In this beginning scene, the citizens discuss the impending visit of a former citizen, the powerful Claire Zachannasian. The second man introduces this with, “It’s about time the millionairess got here. They say she founded a hospital in Kalberstadt” (page 3).. She arrives and mostly converses with Ill, and it is obvious that they had a relationship in the past. Ill describes their seemingly close, friendly relationship by saying, “We were the best of friends – young and impetuous – after all, gentlemen, I was a young fellow forty-five years ago- and she, Clara, I can still see her shining through the dark on her way to meet me in Petersen’s barn or walking barefoot on moss and leaves through the woods of Konradsweil with her red hair streaming behind her…” (page 6). Durrenmatt uses Ill’s beautiful imagery and memories of Claire to characterize not only Claire but Ill himself as we see their relationship unfold. She eventually arrives and tells the citizens she has an offer for them that will rescue them from poverty. The citizens are all obviously very excited about this, until they learn what the offer entails. Claire makes her offer to save the town from poverty if Ill is killed. “I will give you a billion, and with that billion I will buy myself justice” (page 31). At this point in the play, the citizens do not accept as they would rather be in poverty than have the blood of a fellow citizen on their hands. The mayor says, “… we are still in Europe; we’re not savages yet. In the name of the town of Guellen I reject your offer. In the name of humanity. We would rather be poor than have blood on our hands” (page 35). This is because of the humanistic values they value so dearly. The implications of poverty then begin to change. The citizens start to realize that they could easily be saved from poverty from this simple offer. When wealth was in reach, poverty began to look much worse. The citizens were given the prospect of wealth and they soon realized they could not turn this down. Wealth was so close and they wanted it so badly. This is evident when the citizens start buying things on credit, going into Ill’s shop and making bigger purchases. Ill knows that these citizens can not usually afford to make purchases on credit, so he is extremely suspicious. When Ill asks about everyone’s new yellow shoes, the women say, “We bought them on credit, Mr. Ill,” (page 44). At this point their humanistic values started to decline as wealth and the prospect of it started to increase.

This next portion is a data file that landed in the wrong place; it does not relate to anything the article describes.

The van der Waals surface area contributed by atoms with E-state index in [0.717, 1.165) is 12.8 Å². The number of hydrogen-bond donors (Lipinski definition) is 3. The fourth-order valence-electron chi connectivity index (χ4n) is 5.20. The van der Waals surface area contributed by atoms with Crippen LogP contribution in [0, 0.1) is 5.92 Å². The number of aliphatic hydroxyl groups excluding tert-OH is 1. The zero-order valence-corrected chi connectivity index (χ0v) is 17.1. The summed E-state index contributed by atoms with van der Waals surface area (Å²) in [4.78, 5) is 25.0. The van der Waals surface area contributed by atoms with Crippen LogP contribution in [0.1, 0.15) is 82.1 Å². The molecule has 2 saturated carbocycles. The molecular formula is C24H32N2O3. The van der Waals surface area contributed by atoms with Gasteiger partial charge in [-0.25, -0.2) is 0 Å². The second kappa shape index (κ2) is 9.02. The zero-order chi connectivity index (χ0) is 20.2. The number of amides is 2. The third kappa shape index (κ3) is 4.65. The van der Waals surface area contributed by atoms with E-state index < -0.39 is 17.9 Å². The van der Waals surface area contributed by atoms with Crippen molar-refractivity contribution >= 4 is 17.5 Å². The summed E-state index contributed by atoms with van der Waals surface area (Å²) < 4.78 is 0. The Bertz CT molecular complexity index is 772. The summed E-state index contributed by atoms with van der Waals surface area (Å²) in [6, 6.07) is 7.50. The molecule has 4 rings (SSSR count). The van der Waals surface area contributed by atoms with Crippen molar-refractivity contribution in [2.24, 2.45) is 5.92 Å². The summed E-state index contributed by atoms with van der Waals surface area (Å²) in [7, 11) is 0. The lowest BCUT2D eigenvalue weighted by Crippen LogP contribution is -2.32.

This desire for wealth is simply human nature. Why would someone want to live in poverty when they could easily start being wealthy? As the play progresses, the citizens are more and more intrigued by wealth. Ill begins to realize his impending fate. He talks to many of the citizens, and none of them admit that they want to go through with Claire’s decision, but it is made very obvious. It is only the teacher, in a drunken stupor, that admits the flawed nature of the decision and proves the decrease of humanistic values in the citizens. He opens up with, “I’m telling it like an archangel, with a ringing voice. For I am a humanist, a friend of the ancient Greeks, an admirer of Plato… sit down. Humanity has to sit down. Absolutely- if even you won’t stand up for the truth,” (page 81). He warns Ill about the decision, but he does not try to help, because deep down he wants the wealth too.